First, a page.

• $\begingroup$ i am aware that it isn't a direct conversion of CO2 to oxygen, I was just simplifying the terms i used. by itself it achieves the same goal, getting oxygen from CO2, even if its only a byproduct of the reaction. the energy issue isn't really the point of the question, I want to know if there is a way to get oxygen from CO2 without Lithium peroxide or photosynthesis, not where the energy to do it comes from. I'll figure that out myself later. $\endgroup$
    – Brimstone
    Commented Jan 2 at 2:58
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    $\begingroup$ But that's pretty much where you need to start. If you want to define details of how respiration and energy balance work in this ecosystem, the energy source is not an extraneous detail that can be left for later. It's not just a matter of having some chemical make oxygen. $\endgroup$ Commented Jan 2 at 3:22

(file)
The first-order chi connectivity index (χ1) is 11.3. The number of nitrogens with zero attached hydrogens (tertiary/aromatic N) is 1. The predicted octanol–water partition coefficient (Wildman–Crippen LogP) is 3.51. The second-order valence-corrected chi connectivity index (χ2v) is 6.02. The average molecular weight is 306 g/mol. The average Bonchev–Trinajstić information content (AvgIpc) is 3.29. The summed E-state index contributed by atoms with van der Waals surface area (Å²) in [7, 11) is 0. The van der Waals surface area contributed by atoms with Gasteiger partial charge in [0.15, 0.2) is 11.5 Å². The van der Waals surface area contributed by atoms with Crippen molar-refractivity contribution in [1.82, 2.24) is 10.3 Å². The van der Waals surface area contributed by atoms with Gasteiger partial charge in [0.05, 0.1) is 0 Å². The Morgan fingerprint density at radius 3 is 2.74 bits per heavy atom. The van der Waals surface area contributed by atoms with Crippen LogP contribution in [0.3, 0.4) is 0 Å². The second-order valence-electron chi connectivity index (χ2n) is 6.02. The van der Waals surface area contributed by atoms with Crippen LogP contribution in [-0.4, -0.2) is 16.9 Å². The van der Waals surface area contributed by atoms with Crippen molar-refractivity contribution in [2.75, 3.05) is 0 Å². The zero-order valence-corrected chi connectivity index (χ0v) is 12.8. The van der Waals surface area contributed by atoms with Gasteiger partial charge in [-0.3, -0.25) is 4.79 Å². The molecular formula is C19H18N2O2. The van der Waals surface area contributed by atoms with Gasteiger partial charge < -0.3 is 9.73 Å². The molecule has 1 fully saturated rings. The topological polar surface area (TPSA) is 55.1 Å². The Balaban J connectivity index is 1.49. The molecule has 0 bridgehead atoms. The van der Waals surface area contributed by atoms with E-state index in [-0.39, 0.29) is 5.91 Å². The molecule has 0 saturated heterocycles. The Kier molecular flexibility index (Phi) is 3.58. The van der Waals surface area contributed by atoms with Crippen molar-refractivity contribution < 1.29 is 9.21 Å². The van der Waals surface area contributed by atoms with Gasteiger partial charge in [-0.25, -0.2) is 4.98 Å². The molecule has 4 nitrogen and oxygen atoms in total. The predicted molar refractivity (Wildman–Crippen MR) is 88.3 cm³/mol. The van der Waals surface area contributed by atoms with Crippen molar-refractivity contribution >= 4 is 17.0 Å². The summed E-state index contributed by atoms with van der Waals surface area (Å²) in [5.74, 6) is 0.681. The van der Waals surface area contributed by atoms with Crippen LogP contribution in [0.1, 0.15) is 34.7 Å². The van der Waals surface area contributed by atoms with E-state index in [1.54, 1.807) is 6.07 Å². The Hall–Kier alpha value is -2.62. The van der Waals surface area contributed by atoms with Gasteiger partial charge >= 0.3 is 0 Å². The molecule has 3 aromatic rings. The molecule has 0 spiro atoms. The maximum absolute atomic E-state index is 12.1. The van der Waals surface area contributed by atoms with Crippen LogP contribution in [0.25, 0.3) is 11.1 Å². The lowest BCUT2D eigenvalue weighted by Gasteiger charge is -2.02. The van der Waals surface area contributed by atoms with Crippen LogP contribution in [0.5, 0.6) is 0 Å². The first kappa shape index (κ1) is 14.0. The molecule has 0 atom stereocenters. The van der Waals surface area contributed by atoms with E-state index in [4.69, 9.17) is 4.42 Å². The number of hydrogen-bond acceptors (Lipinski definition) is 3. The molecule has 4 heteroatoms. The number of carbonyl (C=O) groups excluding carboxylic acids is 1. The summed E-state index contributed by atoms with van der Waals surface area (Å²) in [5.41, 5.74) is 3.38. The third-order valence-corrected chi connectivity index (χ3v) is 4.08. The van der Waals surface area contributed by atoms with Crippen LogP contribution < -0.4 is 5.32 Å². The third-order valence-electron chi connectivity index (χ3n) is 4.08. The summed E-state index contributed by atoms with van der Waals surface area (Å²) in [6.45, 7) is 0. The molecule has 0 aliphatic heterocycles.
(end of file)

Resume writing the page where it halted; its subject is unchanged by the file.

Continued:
1 Answer 1


There are a number of issues with this scenario

  1. Lifeforms that exist in a 200 C environment, even without having an internal body temperature of 1000 C, are far removed from any Earth biology. If you are inventing an element to take the place of water (a compound) in the creatures' biology, then you may as well ignore the need for oxygen or replace it with another element.
  2. Any oxygen that is created in a 1000 C environment is going to combust with any carbon it encounters (and various other elements) pretty much instantly. So, unless the creature is creating the oxygen and somehow magically whisking it away into an internal compartment made of something completely non-reactive, oxygen will very quickly combine with something else into an oxide and be unavailable for whatever purpose the creature requires it for. Speaking of which...